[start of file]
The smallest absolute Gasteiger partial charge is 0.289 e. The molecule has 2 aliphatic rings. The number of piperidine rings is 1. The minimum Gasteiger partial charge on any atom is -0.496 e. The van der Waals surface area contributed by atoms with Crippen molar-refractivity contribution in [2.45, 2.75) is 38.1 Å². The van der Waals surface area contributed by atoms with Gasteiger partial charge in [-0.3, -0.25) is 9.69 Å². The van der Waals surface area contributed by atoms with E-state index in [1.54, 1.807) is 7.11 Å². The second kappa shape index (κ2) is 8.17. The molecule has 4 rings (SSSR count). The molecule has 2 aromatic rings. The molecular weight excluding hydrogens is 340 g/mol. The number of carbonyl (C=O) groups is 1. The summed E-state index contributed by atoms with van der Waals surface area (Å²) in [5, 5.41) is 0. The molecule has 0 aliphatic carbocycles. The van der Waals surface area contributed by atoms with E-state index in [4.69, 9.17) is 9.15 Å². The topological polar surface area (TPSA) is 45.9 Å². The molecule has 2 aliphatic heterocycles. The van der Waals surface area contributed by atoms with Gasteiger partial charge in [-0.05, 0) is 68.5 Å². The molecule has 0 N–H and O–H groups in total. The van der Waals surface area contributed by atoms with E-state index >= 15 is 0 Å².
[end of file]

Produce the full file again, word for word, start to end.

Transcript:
The smallest absolute Gasteiger partial charge is 0.289 e. The molecule has 2 aliphatic rings. The number of piperidine rings is 1. The minimum Gasteiger partial charge on any atom is -0.496 e. The van der Waals surface area contributed by atoms with Crippen molar-refractivity contribution in [2.45, 2.75) is 38.1 Å². The van der Waals surface area contributed by atoms with Gasteiger partial charge in [-0.3, -0.25) is 9.69 Å². The van der Waals surface area contributed by atoms with E-state index in [1.54, 1.807) is 7.11 Å². The second kappa shape index (κ2) is 8.17. The molecule has 4 rings (SSSR count). The molecule has 2 aromatic rings. The molecular weight excluding hydrogens is 340 g/mol. The number of carbonyl (C=O) groups is 1. The summed E-state index contributed by atoms with van der Waals surface area (Å²) in [5, 5.41) is 0. The molecule has 0 aliphatic carbocycles. The van der Waals surface area contributed by atoms with E-state index in [4.69, 9.17) is 9.15 Å². The topological polar surface area (TPSA) is 45.9 Å². The molecule has 2 aliphatic heterocycles. The van der Waals surface area contributed by atoms with Gasteiger partial charge in [-0.05, 0) is 68.5 Å². The molecule has 0 N–H and O–H groups in total. The van der Waals surface area contributed by atoms with E-state index >= 15 is 0 Å².